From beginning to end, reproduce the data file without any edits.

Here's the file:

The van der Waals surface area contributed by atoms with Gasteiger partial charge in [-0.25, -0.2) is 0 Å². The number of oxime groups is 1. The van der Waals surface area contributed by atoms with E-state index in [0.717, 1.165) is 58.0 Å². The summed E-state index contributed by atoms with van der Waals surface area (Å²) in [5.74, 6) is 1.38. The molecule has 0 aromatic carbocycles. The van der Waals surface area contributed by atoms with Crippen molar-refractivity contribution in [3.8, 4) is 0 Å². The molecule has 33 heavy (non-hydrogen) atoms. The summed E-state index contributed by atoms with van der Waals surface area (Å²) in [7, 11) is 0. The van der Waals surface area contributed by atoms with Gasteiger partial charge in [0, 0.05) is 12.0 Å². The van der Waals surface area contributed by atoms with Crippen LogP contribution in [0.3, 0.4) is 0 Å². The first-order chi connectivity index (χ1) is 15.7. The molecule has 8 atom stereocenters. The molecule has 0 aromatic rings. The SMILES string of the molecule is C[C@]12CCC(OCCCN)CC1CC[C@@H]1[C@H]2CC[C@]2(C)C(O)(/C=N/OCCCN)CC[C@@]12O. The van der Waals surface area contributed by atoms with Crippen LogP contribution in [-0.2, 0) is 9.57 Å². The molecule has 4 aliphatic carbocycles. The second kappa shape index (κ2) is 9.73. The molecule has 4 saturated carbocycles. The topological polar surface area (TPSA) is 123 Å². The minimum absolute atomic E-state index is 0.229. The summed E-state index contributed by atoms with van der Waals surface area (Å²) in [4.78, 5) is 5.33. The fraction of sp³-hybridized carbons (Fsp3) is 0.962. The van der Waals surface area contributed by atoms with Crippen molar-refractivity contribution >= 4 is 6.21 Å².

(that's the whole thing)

The van der Waals surface area contributed by atoms with Gasteiger partial charge in [-0.25, -0.2) is 0 Å². The number of oxime groups is 1. The van der Waals surface area contributed by atoms with E-state index in [0.717, 1.165) is 58.0 Å². The summed E-state index contributed by atoms with van der Waals surface area (Å²) in [5.74, 6) is 1.38. The molecule has 0 aromatic carbocycles. The van der Waals surface area contributed by atoms with Crippen molar-refractivity contribution in [3.8, 4) is 0 Å². The molecule has 33 heavy (non-hydrogen) atoms. The summed E-state index contributed by atoms with van der Waals surface area (Å²) in [7, 11) is 0. The van der Waals surface area contributed by atoms with Gasteiger partial charge in [0, 0.05) is 12.0 Å². The van der Waals surface area contributed by atoms with Crippen LogP contribution in [0.3, 0.4) is 0 Å². The first-order chi connectivity index (χ1) is 15.7. The molecule has 8 atom stereocenters. The molecule has 0 aromatic rings. The SMILES string of the molecule is C[C@]12CCC(OCCCN)CC1CC[C@@H]1[C@H]2CC[C@]2(C)C(O)(/C=N/OCCCN)CC[C@@]12O. The van der Waals surface area contributed by atoms with Crippen LogP contribution in [-0.2, 0) is 9.57 Å². The molecule has 4 aliphatic carbocycles. The second kappa shape index (κ2) is 9.73. The molecule has 4 saturated carbocycles. The topological polar surface area (TPSA) is 123 Å². The minimum absolute atomic E-state index is 0.229. The summed E-state index contributed by atoms with van der Waals surface area (Å²) in [4.78, 5) is 5.33. The fraction of sp³-hybridized carbons (Fsp3) is 0.962. The van der Waals surface area contributed by atoms with Crippen molar-refractivity contribution >= 4 is 6.21 Å².